SEATTLE — Snow days are now a thing of the past for Seattle Public Schools, at least for this school year.
The district sent out a memo to parents this week saying snow days will now be remote instruction days. The memo stated that the decision was based off parent and staff requests to not extend the school year into July with makeup days. But some parents say they feel like their children were not considered in this decision.
“All of these students that already proved that this doesn't work and it causes regression or no progress, like we're doing this all over again,” said Adele Kulisewa, a parent of two students in Seattle Public Schools.
Kulisewa said one of her children has physical and intellectual disabilities and she says remote learning is not a viable option and did not work for them during the peak of the pandemic.
“It was really difficult both emotionally and also just developmentally to just watch my student really struggle,” said Kulisewa.
Kulisewa is not the only parent with concerns, according to Samantha Fogg, who is the co-president of Seattle Council PTSA.
“There are still students who will not be able to access education remotely,” said Fogg. “That is still going to be the case.”
Seattle Public Schools started its school year late because teachers were on strike, which is already causing school to go until June 30 this year. Makeup days from snow days would be at the start of July, which is why the district is now doing remote learning on snow days.
"I have had calls and conversations with families who've felt really passionate about both options,” said Fogg.
But she said it is important to listen to those families who face barriers and are most impacted.
Community engagement, family engagement, talking to impacted families can help us get to the best solutions and also can help us to mitigate issues,” said Fogg.
Parents like Kulisewa did not feel like community engagement happened this time around.
“We should look to educate those kids who really need us there the most, because everyone is going to be okay if we take care of those kids who have the highest needs,” said Kulisewa.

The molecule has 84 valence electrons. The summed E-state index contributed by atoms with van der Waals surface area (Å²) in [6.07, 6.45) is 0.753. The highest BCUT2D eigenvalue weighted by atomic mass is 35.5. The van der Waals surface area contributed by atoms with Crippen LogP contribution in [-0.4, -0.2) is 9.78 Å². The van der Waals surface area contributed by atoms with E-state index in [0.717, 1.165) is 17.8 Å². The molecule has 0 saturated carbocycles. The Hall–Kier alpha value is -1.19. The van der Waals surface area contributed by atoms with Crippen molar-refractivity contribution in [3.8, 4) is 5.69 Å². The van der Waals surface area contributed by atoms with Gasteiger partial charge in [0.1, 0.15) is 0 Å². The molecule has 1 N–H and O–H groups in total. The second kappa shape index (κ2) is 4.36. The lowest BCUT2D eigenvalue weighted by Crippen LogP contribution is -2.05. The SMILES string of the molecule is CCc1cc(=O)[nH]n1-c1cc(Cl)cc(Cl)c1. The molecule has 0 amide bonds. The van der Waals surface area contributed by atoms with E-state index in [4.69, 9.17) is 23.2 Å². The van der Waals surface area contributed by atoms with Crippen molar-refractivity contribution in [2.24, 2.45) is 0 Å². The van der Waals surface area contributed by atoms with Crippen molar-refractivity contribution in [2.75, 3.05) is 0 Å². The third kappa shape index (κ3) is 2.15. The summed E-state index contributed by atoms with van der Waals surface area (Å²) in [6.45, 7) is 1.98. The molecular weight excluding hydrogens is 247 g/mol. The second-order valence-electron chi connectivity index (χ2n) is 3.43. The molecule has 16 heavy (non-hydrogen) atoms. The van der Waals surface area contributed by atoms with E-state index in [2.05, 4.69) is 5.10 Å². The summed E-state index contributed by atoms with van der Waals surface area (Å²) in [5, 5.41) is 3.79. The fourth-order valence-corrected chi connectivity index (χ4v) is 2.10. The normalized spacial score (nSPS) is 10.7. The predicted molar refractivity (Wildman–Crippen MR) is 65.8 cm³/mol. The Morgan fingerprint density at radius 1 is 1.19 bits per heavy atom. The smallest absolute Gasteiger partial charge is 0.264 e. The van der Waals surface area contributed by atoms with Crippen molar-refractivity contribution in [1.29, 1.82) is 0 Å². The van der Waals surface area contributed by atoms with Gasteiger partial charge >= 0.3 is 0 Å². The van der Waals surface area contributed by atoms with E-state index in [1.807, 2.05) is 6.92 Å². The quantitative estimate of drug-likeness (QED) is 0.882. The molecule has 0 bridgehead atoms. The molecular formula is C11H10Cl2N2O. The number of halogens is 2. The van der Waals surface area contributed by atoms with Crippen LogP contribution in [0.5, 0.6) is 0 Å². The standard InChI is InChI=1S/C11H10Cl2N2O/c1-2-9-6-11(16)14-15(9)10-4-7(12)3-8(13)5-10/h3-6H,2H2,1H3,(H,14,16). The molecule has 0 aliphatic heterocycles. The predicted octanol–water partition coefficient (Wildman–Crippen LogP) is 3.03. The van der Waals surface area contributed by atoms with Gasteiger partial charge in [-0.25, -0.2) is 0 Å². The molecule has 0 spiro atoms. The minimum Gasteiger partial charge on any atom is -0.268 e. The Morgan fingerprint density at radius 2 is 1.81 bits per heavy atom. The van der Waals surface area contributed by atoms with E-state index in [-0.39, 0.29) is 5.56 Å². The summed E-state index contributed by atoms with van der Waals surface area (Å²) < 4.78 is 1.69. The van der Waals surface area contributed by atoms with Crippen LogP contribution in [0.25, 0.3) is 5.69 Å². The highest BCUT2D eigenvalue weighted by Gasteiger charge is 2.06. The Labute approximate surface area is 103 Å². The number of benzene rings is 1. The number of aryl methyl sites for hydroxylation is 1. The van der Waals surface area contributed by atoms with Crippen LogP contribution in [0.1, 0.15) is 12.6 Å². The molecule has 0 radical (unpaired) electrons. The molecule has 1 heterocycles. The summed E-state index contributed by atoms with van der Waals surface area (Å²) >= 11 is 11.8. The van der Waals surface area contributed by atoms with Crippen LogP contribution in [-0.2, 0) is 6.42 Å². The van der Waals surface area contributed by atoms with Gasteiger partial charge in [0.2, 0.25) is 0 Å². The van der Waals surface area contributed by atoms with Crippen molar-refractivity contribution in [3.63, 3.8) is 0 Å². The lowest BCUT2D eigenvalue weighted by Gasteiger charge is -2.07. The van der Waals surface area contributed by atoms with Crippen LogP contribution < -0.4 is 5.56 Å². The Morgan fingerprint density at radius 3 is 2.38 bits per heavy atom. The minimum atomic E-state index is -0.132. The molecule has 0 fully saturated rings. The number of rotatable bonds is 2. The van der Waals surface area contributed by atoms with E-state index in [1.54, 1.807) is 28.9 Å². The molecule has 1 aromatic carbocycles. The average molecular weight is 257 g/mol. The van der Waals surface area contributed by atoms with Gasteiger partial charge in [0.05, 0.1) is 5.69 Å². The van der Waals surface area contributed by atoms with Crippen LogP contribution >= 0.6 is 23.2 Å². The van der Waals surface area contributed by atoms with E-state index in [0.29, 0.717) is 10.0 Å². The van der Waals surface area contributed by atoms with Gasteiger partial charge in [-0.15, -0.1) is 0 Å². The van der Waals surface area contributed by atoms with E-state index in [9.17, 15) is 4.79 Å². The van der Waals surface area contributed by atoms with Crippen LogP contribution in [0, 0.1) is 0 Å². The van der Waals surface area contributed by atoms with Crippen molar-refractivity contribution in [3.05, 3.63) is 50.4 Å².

The district said that on the first day of remote instruction due to weather, there will be a two-hour delayed start to ensure staff and students are ready to begin learning. The district said if there are consecutive days of inclement weather, the following days will begin at the normal start time.
Seattle Public Schools is making laptops and iPads available to students and are telling students to take them home before the Christmas break. The district said families in need of internet access at home should apply to the Affordable Connectivity Program (ACP). The district said this will be a year-by-year decision.
KING 5 reached out to other districts to see if they would be doing remote learning in place of snow days. We heard back from Bellevue School District No. 405 and the Snohomish School District. Both districts said that they will continue to have snow days and will use make-up days that are already included in the calendar.
We also reached out to the Office of Superintendent of Public Instruction about this decision. They sent us the following statement:
“OSPI continues to advise school districts to use caution when deciding to switch to remote instruction when students cannot learn from their school buildings due to unforeseen circumstances, like weather-related events or other short-term closures. School districts are advised to consider whether each and every student will have access to the equipment, materials, and household environment needed to fully engage with their learning away from the school building and ensure the proper planning has occurred for the shift to be successful. If a district determines they can provide equitable access to remote learning and it is the best alternative for all students, families, and educators, they have the option to provide continuous learning through remote instruction. So far this school year, OSPI has seen most school districts take “snow days” instead of providing continuous learning.”